As a bit more background, most companies struggle with introducing new technology. Such struggles are well-documented. Two books address the phenomenon of the internal struggles. If you’re interested in learning more, start with Jim Utterback’s, “Mastering the Dynamics of Innovation.” You’ll be shocked at how many companies tried to introduce a threatening disruptive technology but were unable to do so. To help understand more about why the difficulty, read Clay Christensen’s, “The Innovator’s Dilemma.” The books have been around a while but I think still relevant and certainly will help build an understanding of the difficulties of transitioning a company from an existing to a new, disruptive technology that without adoption could put the existing company out of business.
Before getting into the internal dynamics at GM, let’s clear up one gigantic misconception about why the GM EV1, and other electric vehicle models were not pursued. Despite implications in the movie “Who Killed the Electric Car?” from all that I know and experienced – and that was a lot – there was no conspiracy! There was no sinister backroom plot to kill EV’s. Yes, auto companies were frustrated with CARB’s (California Air Resources Board) zero-emission vehicle mandate.
And, yes, oil companies have repeatedly tried to thwart any regulation or legislation that reduces access to drilling, no matter what the cost to society or the environment. But neither of those killed the electric car.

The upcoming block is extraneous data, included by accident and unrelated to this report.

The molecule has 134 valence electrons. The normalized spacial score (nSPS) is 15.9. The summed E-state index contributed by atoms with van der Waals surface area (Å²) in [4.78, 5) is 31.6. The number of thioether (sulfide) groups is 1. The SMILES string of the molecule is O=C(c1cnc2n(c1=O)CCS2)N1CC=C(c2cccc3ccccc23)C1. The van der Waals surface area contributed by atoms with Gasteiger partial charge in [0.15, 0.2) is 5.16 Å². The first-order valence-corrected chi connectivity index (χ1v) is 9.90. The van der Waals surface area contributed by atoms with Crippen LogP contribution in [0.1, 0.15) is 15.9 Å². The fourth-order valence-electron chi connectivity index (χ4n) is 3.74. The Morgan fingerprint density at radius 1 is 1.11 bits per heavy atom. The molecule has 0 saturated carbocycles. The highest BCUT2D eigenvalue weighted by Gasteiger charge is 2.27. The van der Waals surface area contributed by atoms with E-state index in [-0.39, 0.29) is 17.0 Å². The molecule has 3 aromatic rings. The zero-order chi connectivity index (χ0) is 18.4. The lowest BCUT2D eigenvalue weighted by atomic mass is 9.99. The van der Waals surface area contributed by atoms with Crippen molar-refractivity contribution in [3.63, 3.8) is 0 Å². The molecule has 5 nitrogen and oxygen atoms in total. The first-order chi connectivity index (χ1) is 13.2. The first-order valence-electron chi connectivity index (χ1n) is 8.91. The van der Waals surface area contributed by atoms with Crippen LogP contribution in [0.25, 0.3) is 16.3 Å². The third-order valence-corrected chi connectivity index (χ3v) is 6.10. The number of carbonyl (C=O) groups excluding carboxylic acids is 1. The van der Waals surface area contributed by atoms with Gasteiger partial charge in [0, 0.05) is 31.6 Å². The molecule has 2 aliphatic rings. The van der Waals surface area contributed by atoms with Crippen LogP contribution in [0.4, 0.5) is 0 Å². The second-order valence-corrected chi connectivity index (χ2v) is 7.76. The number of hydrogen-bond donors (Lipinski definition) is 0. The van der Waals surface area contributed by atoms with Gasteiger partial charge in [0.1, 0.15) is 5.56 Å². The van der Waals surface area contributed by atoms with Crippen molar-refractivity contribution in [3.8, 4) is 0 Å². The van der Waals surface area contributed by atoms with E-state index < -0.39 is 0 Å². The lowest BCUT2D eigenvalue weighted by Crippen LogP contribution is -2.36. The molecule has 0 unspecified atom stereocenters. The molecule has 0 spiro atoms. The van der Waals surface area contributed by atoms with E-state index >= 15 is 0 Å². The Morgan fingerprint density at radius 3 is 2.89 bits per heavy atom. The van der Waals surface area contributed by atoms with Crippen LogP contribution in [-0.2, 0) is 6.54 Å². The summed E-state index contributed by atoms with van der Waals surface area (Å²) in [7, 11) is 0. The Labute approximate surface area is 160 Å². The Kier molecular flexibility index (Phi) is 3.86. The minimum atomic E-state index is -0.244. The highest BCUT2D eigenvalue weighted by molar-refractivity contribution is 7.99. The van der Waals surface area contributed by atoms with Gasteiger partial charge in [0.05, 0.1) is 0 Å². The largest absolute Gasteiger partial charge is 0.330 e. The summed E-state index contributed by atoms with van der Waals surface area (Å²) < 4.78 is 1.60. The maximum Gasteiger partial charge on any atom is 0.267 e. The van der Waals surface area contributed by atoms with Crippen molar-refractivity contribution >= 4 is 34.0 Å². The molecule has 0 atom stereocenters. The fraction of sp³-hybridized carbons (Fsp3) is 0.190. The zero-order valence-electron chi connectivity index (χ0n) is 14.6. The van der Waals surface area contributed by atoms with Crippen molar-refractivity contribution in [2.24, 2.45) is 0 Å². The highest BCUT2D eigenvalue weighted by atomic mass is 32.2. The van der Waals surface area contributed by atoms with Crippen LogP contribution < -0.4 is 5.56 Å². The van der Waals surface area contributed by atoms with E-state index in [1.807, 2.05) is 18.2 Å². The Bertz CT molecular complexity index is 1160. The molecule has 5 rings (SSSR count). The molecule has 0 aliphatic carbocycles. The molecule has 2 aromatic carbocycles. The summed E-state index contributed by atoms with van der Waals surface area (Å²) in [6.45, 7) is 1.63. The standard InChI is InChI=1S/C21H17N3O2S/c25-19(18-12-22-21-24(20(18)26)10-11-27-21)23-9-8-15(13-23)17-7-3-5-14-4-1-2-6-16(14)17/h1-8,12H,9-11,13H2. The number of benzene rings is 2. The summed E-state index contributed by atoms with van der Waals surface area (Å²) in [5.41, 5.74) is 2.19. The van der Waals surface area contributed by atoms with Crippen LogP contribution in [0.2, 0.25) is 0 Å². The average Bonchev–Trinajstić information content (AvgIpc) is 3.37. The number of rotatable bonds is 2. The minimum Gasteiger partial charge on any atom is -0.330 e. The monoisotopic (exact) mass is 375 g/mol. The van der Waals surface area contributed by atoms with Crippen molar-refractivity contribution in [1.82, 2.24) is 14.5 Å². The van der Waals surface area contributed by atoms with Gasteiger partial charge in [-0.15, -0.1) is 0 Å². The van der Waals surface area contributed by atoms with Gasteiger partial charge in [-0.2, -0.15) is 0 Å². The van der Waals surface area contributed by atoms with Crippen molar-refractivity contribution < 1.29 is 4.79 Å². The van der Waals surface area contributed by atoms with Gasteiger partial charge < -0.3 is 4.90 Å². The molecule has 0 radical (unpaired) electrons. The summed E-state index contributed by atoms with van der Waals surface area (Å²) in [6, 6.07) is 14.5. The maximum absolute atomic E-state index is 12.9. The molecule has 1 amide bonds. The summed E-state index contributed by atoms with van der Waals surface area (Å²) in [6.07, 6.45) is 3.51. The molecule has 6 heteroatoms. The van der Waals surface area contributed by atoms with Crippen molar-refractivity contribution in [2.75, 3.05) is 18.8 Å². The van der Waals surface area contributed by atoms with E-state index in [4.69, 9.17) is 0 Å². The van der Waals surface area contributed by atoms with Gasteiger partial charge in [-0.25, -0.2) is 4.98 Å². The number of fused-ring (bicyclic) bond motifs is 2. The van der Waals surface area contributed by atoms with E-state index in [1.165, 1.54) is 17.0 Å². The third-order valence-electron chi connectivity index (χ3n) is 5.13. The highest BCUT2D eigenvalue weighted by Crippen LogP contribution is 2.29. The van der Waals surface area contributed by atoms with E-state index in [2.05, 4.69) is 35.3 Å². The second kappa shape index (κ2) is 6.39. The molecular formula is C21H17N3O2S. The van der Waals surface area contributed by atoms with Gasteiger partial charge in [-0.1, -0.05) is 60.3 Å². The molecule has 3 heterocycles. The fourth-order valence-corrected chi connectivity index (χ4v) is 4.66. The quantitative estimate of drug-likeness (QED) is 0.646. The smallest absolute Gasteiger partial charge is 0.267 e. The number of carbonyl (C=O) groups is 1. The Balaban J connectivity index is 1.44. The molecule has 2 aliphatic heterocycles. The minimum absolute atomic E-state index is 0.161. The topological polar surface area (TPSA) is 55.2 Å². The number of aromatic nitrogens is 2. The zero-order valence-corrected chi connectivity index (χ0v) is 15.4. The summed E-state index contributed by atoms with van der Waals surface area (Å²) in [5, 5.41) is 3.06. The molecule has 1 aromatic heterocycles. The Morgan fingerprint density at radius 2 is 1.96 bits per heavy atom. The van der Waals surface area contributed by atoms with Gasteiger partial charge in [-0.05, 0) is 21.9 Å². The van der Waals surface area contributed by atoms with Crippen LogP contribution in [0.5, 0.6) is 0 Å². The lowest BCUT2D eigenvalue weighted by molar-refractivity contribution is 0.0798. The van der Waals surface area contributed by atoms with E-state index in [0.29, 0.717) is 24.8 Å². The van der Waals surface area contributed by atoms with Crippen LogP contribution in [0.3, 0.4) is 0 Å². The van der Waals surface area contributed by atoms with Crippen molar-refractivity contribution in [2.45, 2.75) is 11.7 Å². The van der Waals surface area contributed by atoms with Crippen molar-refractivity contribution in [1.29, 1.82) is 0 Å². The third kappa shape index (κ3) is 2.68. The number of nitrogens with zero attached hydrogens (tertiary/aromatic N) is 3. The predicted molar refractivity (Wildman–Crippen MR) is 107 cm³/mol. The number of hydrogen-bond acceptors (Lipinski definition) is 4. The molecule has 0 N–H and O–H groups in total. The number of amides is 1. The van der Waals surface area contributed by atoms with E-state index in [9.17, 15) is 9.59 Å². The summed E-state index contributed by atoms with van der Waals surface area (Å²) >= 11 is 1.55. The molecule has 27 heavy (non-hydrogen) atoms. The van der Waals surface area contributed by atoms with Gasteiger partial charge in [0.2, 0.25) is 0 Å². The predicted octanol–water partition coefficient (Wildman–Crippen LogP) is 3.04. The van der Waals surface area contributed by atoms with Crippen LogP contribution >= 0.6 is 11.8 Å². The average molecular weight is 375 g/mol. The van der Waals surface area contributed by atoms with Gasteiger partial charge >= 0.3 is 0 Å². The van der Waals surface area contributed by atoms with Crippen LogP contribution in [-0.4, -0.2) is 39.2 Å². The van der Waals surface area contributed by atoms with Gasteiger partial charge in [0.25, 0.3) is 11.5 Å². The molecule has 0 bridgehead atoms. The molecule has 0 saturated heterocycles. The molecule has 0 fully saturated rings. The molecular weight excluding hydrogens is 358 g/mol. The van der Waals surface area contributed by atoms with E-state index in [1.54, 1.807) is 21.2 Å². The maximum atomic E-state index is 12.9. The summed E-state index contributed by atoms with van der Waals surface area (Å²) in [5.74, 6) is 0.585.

What did kill the EV1 was dynamics inside GM. The dynamics are rarely, if ever, discussed. To understand how the dynamics evolved we need to review actions inside GM during the decade leading up to the introduction of the EV1 concept car. For many inside GM, those 10 years could have been titled “The Decade of Sour Grapes.”
I apologize for the length of this explanation. I still don’t know how many entries might be required to explain properly what occurred inside General Motors and why there was such resistance among so many executives to the EV1 program. Whatever the number of entries, I hope you find these entries enlightening and hope the decision to kill the EV1 becomes more understandable. You might not like the decision, and I certainly did not, but I think it will be more understandable following this series.
In 1980, the position of GM chairman transferred from Thomas A. Murphy to Roger B Smith. Murphy and Smith were polar opposites. Tom Murphy might as well have been the quintessential CEO from central casting. He was well spoken, self-confident, witty, kind and considerate. Smith, his successor, was short, insecure and had a ruddy complexion, squeaky voice and a tyrannical personality.
After Murphy retired I often thought if you could sit down with him, ask him what decision he considered his biggest mistake as chairman, after a couple of drinks he might say appointing Roger Smith as CEO/chairman. After a few years into Smith’s reign, I decided Murphy wouldn’t need a couple of drinks to admit the mistake. A cup of coffee would do.